The “Straight to A” Round

The venture financing path has evolved incredibly fast over the last 18 months. In this very busy financing market, what used to be a reasonably well understood progression from a seed round to a Series A to a Series B, etc. has now morphed into a more complex nomenclature of pre-seeds ($500k or less), crowdfunding rounds (especially for hardware), seeds ($1M-$2M, 6-9 months after the pre-seed), seed primes (an extra $1M or so, 12-18 months after the seed), Series A (now routinely $10-$12M in size, occasionally up to $15M), Series A-1, Series B, C, D, E, F etc. (as companies remain private longer).

The latest entrant in this rapidly evolving nomenclature seems to be what I’d call the “Straight to A” round, where the founders skip the seed stage altogether and raise directly a $5M-$10M Series A, often before building anything, sometimes even before incorporating a company. I had seen it here and there in the past, but it now seems to have become an accelerating trend. Continue reading “The “Straight to A” Round”

The Astounding Resurrection of AI [Slides]

A few days ago, I was invited to speak at a Yale Entrepreneurship Breakfast about about one of my favorite areas of interest, Artificial Intelligence.  Here are the slides from the talk — a primer on how AI rose from of the ashes to become a fascinating category for startup founders and venture capitalists.  Very much a companion to my earliest post about our investment in x.ai.   Many thanks to my colleague Jim Hao, who worked with me on this presentation.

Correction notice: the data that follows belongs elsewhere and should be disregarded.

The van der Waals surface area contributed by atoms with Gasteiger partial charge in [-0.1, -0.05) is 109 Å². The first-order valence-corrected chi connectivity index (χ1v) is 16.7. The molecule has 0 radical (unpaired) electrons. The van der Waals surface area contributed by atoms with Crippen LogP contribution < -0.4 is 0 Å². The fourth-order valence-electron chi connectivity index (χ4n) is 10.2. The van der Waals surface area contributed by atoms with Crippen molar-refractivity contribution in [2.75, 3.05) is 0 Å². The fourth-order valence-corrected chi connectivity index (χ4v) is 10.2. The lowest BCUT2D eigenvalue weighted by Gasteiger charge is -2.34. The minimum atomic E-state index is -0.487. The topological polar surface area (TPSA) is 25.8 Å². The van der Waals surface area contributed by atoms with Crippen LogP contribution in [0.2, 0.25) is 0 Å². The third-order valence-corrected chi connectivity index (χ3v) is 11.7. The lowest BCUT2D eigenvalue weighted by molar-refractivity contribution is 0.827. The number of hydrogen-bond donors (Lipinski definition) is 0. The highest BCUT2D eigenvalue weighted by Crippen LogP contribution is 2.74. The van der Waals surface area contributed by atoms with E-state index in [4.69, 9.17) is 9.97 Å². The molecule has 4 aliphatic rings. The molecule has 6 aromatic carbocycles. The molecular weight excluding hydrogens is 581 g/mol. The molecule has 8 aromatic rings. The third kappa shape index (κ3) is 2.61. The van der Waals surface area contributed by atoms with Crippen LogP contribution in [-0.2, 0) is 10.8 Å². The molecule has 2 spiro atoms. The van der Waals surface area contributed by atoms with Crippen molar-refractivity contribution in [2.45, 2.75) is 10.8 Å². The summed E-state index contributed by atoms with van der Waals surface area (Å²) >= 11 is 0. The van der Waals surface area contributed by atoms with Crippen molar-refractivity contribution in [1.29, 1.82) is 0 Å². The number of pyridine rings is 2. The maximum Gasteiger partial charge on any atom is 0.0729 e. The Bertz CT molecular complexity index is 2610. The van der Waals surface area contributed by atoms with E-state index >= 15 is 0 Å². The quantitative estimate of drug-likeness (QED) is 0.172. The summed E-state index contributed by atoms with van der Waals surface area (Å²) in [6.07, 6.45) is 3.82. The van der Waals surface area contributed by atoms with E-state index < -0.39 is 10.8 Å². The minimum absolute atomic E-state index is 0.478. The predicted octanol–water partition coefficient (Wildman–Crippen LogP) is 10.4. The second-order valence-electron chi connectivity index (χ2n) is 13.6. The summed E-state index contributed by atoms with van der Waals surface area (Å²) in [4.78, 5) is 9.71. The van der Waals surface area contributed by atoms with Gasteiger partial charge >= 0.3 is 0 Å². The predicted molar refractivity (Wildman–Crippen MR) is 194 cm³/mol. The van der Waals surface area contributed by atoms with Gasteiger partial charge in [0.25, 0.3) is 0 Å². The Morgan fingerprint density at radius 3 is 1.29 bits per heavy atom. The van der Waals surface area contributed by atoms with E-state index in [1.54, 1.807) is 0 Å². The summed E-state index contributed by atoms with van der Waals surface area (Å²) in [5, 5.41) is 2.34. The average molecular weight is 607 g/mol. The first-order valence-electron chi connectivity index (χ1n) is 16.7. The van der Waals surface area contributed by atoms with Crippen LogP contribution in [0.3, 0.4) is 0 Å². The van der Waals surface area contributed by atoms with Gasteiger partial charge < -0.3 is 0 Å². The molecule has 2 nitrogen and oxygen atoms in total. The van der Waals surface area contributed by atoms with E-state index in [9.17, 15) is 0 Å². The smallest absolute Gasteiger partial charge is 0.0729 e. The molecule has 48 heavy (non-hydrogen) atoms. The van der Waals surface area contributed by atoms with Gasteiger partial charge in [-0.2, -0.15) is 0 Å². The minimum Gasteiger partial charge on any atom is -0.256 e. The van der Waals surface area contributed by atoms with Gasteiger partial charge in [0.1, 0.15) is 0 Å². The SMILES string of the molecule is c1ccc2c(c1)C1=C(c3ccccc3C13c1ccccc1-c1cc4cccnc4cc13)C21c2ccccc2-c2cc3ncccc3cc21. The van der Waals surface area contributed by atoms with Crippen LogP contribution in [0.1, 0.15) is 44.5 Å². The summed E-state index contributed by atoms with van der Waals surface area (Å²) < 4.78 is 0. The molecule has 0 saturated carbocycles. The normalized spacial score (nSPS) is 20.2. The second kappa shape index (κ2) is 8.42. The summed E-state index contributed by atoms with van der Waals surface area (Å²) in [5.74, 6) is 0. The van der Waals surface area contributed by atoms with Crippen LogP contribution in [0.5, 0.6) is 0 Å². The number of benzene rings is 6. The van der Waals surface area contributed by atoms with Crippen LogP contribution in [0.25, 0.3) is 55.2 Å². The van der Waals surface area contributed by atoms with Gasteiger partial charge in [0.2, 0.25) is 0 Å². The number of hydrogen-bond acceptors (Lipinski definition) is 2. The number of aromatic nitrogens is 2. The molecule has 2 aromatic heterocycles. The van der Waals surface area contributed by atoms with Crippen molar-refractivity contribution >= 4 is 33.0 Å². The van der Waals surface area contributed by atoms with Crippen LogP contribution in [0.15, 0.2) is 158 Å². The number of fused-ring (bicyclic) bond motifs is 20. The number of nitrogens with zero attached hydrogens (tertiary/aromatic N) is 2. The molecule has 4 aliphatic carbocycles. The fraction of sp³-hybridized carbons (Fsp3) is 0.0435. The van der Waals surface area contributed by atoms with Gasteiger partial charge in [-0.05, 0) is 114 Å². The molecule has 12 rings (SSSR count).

x.ai and the emergence of the AI-powered application

AI is experiencing an astounding resurrection.  After so many broken promises, the term “artificial intelligence” had become almost a dirty word in technology circles.  The field is now rising from the ashes.  Researchers who had been toiling away in semi-obscurity over the last few decades have suddenly become superstars and have been aggressively recruited by the largest Internet companies:  Yann LeCun (see his recent talk at our Data Driven NYC event here) by Facebook; Geoff Hinton by Google; Andrew Ng by Baidu.  Google spent over $400 million to acquire DeepMind, a 2 year old secretive UK AI startup. The press and social media are awash with thoughts on AI.  Elon Musk cautions us against its perils.
What’s different this time? As Irving Wladawsky-Berger pointed out in a Wall Street Journal article, “a different AI paradigm emerged. Instead of trying to program computers to act intelligently–an approach that hadn’t worked because we don’t really know what intelligence is– AI now embraced a statistical, brute force approach based on analyzing vast amounts of information with powerful computers and sophisticated algorithms.”  In other words, the resurgence of AI is partly a child of Big Data, as better algorithms (in particular, what’s known as “deep learning”, pioneered by LeCun and others) have been enabled by larger than ever datasets and the ability to process those datasets at scale at reasonable cost.

Continue reading “x.ai and the emergence of the AI-powered application”

Lending Club IPO: Nice Guys Don’t Finish Last, and Other Lessons

The superb Lending Club success story is what the startup world is all about: a software-based reinvention of massive and inefficient industry; a product that puts consumers first and delivers undeniable benefits ; and an entrepreneurial mega-hit that brings incredible riches and returns to its founder and investors.

In some ways, Lending Club is a classic Silicon Valley story; in some other ways, it is pretty atypical. As a friend of Renaud Laplanche’s for over 20 years, I have had a chance to witness from up close some parts of his journey with Lending Club. It is full of interesting lessons for entrepreneurs and the tech industry in general: